“You know, the saddest thing is that because I’m the president of the United States, I am not supposed to be involved with the Justice Department,” President Donald Trump said in a radio interview in November 2017. “I am not supposed to be involved with the FBI. I’m not supposed to be doing the kind of things that I would love to be doing. And I’m very frustrated by it.”
That frustration likely ended on Tuesday as the Justice Department finally and fully bowed to Trump’s whims by urging a court to go easy on one of his allies. One day earlier, on Monday, federal prosecutors said in a court filing that they would recommend a prison sentence of seven to nine years. “Roger Stone obstructed Congress’s investigation into Russian interference in the 2016 election, lied under oath, and tampered with a witness,” the department originally said on Monday. “And when his crimes were revealed by the indictment in this case, he displayed contempt for this court and the rule of law.”
Stone, a longtime Republican political operative with a reputation for dirty tricks, was found guilty in November of witness tampering and lying to Congress. The charges stem from his efforts to obstruct the federal and congressional inquiries into the Trump campaign’s connections with Russian meddling. During the 2016 election, Stone had served as an intermediary of sorts between WikiLeaks founder Julian Assange and the Trump campaign in a semitransparent attempt to get dirt on Democratic candidate Hillary Clinton from foreign sources.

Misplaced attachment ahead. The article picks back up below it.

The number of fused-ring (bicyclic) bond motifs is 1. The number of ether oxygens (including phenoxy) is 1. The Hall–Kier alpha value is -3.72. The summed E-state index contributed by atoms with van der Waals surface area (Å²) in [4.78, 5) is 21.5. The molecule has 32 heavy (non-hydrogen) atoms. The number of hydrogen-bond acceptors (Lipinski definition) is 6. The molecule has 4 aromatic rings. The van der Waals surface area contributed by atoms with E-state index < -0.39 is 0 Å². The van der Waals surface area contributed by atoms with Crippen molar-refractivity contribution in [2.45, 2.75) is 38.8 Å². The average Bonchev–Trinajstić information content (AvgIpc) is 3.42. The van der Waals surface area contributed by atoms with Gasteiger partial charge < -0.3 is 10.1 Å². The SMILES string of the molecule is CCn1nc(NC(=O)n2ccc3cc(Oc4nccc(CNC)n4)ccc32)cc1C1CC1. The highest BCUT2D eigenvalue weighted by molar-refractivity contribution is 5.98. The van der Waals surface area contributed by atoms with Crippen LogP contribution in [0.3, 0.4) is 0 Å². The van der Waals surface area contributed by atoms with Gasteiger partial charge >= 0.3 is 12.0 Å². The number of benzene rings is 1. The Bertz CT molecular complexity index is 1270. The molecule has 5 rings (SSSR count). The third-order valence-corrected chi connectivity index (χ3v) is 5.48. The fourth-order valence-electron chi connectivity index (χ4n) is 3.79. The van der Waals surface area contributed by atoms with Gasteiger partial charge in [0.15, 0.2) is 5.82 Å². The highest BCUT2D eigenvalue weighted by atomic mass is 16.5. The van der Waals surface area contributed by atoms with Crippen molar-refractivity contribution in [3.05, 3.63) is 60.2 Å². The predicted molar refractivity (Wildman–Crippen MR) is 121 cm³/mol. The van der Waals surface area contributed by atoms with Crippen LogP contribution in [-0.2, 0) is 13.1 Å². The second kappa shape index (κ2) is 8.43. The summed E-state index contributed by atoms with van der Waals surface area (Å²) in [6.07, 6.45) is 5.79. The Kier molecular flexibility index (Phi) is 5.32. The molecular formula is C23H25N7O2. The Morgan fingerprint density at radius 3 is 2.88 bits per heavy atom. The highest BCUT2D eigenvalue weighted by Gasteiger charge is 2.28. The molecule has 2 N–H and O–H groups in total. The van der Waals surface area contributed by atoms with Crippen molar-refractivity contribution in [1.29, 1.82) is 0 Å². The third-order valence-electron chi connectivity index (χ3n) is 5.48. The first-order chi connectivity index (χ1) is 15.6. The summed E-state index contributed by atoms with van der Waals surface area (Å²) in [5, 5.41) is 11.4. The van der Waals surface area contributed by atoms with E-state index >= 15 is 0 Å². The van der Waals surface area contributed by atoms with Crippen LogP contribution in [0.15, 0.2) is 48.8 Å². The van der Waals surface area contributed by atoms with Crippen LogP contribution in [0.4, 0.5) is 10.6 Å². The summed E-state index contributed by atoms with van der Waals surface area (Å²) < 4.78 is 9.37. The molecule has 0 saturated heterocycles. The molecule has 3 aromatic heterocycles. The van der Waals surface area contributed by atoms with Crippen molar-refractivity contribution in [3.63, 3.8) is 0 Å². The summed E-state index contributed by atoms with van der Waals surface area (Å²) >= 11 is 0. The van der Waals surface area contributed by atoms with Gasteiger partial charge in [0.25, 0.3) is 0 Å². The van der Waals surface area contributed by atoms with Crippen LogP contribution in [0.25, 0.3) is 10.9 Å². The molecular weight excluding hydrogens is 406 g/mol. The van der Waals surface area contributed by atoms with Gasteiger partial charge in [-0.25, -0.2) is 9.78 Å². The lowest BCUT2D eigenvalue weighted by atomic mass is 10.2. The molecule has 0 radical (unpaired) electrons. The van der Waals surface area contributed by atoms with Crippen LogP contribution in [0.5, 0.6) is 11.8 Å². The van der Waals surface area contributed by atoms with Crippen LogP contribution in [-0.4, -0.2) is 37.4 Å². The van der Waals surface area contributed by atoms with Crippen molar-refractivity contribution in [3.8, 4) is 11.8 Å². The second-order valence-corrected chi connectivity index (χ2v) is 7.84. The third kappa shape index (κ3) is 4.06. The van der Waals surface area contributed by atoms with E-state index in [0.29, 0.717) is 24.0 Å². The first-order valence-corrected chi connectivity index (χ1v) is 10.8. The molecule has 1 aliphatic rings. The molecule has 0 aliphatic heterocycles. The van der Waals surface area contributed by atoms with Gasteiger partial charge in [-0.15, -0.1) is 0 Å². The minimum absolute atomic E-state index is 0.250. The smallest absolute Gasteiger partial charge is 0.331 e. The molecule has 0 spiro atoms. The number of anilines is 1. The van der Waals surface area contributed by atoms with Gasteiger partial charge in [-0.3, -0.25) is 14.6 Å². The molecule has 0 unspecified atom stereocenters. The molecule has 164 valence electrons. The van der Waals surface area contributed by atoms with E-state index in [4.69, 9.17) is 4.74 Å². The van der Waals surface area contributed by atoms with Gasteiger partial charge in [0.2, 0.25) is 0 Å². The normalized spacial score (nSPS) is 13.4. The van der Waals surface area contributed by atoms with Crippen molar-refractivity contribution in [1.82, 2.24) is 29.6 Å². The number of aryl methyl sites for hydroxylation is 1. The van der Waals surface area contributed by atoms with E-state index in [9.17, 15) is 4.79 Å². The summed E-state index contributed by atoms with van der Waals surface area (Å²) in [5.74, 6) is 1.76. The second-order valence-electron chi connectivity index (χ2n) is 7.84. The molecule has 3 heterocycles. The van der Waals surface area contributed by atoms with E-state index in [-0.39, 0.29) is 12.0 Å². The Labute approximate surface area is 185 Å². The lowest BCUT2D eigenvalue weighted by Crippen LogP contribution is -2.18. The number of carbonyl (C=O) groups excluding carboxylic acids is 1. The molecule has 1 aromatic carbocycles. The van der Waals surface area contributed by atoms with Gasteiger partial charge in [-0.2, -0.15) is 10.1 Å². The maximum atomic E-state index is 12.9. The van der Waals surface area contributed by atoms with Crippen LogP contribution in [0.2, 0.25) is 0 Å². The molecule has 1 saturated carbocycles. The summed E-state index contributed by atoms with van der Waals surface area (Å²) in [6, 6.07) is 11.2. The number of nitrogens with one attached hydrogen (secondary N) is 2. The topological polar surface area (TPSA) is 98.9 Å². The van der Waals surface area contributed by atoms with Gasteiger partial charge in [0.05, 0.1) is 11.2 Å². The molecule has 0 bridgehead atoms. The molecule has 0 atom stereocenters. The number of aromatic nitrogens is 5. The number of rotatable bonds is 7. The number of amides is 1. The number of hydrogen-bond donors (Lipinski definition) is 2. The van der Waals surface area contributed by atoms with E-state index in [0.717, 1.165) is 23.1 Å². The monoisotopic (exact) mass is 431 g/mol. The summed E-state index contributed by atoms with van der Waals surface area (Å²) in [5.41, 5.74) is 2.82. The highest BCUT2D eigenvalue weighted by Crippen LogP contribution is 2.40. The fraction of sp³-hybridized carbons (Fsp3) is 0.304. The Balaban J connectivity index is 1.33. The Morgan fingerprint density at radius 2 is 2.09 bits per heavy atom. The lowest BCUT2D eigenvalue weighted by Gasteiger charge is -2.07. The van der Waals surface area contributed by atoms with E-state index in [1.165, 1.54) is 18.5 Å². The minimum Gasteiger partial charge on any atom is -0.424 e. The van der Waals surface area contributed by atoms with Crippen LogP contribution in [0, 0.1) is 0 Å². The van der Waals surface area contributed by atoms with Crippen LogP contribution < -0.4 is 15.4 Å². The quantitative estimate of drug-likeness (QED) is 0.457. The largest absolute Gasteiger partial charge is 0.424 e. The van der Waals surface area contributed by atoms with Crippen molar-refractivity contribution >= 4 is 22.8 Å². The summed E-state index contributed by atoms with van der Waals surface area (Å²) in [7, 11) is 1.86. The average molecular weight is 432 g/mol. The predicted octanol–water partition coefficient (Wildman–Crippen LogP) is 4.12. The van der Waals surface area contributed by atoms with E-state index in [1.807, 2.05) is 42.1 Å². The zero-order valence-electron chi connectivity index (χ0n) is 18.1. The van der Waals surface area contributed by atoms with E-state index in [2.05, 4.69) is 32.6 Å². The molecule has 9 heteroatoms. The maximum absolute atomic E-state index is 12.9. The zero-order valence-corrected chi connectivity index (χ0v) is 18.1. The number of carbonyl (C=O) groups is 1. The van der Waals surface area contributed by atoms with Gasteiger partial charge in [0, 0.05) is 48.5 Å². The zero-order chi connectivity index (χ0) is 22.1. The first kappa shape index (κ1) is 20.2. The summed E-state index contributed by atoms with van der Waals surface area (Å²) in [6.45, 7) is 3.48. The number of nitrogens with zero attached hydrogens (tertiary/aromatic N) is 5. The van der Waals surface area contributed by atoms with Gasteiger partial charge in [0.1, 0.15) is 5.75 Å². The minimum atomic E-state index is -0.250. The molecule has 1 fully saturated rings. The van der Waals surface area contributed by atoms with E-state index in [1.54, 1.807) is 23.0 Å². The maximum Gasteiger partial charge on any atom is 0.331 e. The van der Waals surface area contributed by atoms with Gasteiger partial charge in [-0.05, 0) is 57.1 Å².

In a series of late-night posts on Twitter, Trump denounced the prospective sentence for his longtime political ally. “This is a horrible and very unfair situation,” he wrote. “The real crimes were on the other side, as nothing happens to them. Cannot allow this miscarriage of justice!” By late Tuesday morning, the Justice Department’s upper ranks began signaling that it would revise the sentencing recommendation downward. While department officials anonymously denied any connection between their actions and the president’s tweet to The New York Times and The Washington Post, the timing was unmistakable.
The second filing, which was sent to the court on Friday afternoon, bore the signatures of Timothy Shea, the U.S. attorney for the District of Columbia, and John Crabb Jr., the acting chief of that office’s criminal division. It reads more like an argument on Stone’s behalf than an adversarial attempt to prosecute him. While it still recommends a prison sentence for Stone, it does not suggest the length. Instead the filing tells the court that it was “unclear to what extent the defendant’s obstructive conduct actually prejudiced the government at trial,” undercutting the case made by line prosecutors to convict him. It also asks the court to take into account the defendant’s “advanced age, health, personal circumstances, and lack of criminal history.” (Stone is 67 years old.)